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Archive for Tuesday, October 11, 2011

Chow down: Chowder says ‘cozy’ in a bowl

Corn chowder is one of just many types of chowder populating the winter soup landscape. Here, Wheatfields Cafe and Bakery's Roasted Corn Chowder is served with a bit of house-made bread.

Corn chowder is one of just many types of chowder populating the winter soup landscape. Here, Wheatfields Cafe and Bakery's Roasted Corn Chowder is served with a bit of house-made bread.

October 11, 2011

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Jeff Maiden, chef apprentice at Wheatfields Bakery and Cafe, adds some roasted corn the restaurant's Roasted Corn Chowder. Corn, potatoes, clams and tomatoes are often the base for chowder.

Jeff Maiden, chef apprentice at Wheatfields Bakery and Cafe, adds some roasted corn the restaurant's Roasted Corn Chowder. Corn, potatoes, clams and tomatoes are often the base for chowder.

Wheatfields Bakery and Cafe apprentice chef Jeff Maiden adds some panchetta for flavoring to a pot of corn chowder.

Wheatfields Bakery and Cafe apprentice chef Jeff Maiden adds some panchetta for flavoring to a pot of corn chowder.

On the street

What is your favorite wintertime food?

Homemade chili — it’s social, like for tailgating.

More responses

There may be fewer words in the English language that can be associated with the season of winter than “snow,” “holidays” and “chowder.”

And though it’s hopefully weeks, if not months, away from snow or any especially stressful holiday, chowder is something you can embrace the second there’s a chill in the air.

Even if that chill is from your air conditioner.

Basically, chowder is a soup with a cream base that may or may not be thickened with roux — a cooked mixture of flour and fat, usually butter. The finished “chowder” effect is one of those “I know it when I see it” sort of things that allows the term to cover soups based on everything from corn to clam to tomatoes with continuity and without confusion.

“I think of stew as big chunks, it’s all in how you cut those vegetables. A chowder would have smaller, diced potatoes instead of, like, big quarters or something of potato,” says Garth Atchison, kitchen manager at Wheatfield’s Bakery and Cafe, 904 Vt., which serves a roasted corn chowder. “I think, in general, that’s how I would make the distinction between stew and chowder.”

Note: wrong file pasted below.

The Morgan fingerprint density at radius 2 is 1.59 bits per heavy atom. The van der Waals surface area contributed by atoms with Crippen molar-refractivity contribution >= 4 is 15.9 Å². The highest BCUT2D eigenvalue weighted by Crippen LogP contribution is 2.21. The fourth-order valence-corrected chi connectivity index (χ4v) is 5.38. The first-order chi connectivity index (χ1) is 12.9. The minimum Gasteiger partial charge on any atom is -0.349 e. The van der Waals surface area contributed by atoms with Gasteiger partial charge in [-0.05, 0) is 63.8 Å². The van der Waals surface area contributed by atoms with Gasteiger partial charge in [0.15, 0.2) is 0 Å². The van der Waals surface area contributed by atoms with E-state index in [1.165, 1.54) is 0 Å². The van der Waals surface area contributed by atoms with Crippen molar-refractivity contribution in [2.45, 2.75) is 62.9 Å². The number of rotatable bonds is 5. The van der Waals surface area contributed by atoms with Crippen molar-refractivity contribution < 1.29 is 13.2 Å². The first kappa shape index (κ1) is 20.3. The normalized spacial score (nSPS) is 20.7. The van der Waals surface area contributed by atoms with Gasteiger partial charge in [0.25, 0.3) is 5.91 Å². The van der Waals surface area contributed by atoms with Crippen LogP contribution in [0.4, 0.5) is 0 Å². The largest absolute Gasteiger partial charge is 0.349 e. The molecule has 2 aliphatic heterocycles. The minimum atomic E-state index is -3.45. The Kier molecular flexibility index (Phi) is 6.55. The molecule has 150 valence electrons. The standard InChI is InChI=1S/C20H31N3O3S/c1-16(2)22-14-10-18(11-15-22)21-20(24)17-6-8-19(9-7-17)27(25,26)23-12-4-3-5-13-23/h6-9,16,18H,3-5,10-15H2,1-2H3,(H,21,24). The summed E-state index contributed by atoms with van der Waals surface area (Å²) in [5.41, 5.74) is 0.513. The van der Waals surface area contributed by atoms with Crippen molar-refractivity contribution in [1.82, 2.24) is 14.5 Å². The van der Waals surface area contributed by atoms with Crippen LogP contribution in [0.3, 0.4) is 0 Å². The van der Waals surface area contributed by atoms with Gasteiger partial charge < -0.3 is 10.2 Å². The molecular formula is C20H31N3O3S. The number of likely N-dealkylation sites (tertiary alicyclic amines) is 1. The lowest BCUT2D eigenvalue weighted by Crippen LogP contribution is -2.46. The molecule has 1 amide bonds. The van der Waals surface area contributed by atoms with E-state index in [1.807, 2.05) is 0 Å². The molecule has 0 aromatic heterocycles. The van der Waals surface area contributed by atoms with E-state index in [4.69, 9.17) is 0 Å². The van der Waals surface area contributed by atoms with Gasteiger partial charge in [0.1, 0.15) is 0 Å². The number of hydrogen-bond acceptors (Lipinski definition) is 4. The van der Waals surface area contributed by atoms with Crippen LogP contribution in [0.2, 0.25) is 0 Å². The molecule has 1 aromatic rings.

Distinction observed, chowder is so pervasive in the comfort food canon that just the name spawns a warm cozy halo around anyone in ear shot. That reputation is part of the reason Nancy O’Connor, director of education and outreach at The Merc, 901 S. Iowa, came up with not one but two versions — one for summer and one for winter — for her “Rolling Prairie Cookbook.” She says though she loves the summer version, thickened with zucchini, and the winter version, a mixture of potatoes, corn and cheese, has a particularly staunch following.

“It’s so homey,” she says of the Potato, Corn and Cheese Chowder. “When I think of chowder, I think more of comfort food, and that combination of corn and potatoes. I’ve probably made that recipe more than any recipe in the ‘Rolling Prairie Cookbook’ and I hear other people tell me that, too.”

If you’re going to go do a chowder with a meat base, Atchison notes to make sure you render the fat down nicely to get that smooth-yet-thick chowder consistency.

“Cook the fat first, so you don’t have big (chunks) and that goes with any sort of meat-based soup. Make sure your meat has been browned and you’ve changed that fat, because once you add water to it, it’s not really going to dissolve. So, you need to cook that fat down,” Atchison says. “You can then take some out if you want, so if you don’t want it as fatty, you could make your soup lighter that way.”

Potato, Corn and Cheese Chowder

3 medium potatoes, scrubbed and diced

3 cups water

1 bay leaf

1/2 teaspoon salt

1 tablespoon canola oil

1 medium onion, finely chopped

3 tablespoons unbleached white flour

1 1/2 cups low-fat milk

1 1/2 cups corn kernels (fresh or frozen)

1/2 teaspoon ground cumin

1 tablespoon fresh chives, chopped (or 1 teaspoon dried chives)

1/4 cup chopped parsley

Scant 1/4 teaspoon ground nutmeg

1/4 teaspoon black pepper